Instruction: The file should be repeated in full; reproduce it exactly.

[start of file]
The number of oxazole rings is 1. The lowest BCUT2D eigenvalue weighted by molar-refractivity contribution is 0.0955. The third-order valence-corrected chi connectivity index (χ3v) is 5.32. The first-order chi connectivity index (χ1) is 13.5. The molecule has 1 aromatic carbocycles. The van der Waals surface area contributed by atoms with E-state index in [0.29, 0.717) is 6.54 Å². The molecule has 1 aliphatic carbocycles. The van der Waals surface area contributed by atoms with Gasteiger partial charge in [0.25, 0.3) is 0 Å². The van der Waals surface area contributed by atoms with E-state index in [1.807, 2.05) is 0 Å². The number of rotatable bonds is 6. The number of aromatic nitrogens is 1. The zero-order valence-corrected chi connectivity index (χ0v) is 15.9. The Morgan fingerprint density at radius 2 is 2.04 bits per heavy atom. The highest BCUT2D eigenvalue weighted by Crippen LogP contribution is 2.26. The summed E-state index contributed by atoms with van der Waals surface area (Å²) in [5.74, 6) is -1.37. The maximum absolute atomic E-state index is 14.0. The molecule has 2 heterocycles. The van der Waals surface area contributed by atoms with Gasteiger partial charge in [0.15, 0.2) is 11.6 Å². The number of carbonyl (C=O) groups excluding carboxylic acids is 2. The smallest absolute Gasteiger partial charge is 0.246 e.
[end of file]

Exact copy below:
The number of oxazole rings is 1. The lowest BCUT2D eigenvalue weighted by molar-refractivity contribution is 0.0955. The third-order valence-corrected chi connectivity index (χ3v) is 5.32. The first-order chi connectivity index (χ1) is 13.5. The molecule has 1 aromatic carbocycles. The van der Waals surface area contributed by atoms with E-state index in [0.29, 0.717) is 6.54 Å². The molecule has 1 aliphatic carbocycles. The van der Waals surface area contributed by atoms with Gasteiger partial charge in [0.25, 0.3) is 0 Å². The van der Waals surface area contributed by atoms with E-state index in [1.807, 2.05) is 0 Å². The number of rotatable bonds is 6. The number of aromatic nitrogens is 1. The zero-order valence-corrected chi connectivity index (χ0v) is 15.9. The Morgan fingerprint density at radius 2 is 2.04 bits per heavy atom. The highest BCUT2D eigenvalue weighted by Crippen LogP contribution is 2.26. The summed E-state index contributed by atoms with van der Waals surface area (Å²) in [5.74, 6) is -1.37. The maximum absolute atomic E-state index is 14.0. The molecule has 2 heterocycles. The van der Waals surface area contributed by atoms with Gasteiger partial charge in [0.15, 0.2) is 11.6 Å². The number of carbonyl (C=O) groups excluding carboxylic acids is 2. The smallest absolute Gasteiger partial charge is 0.246 e.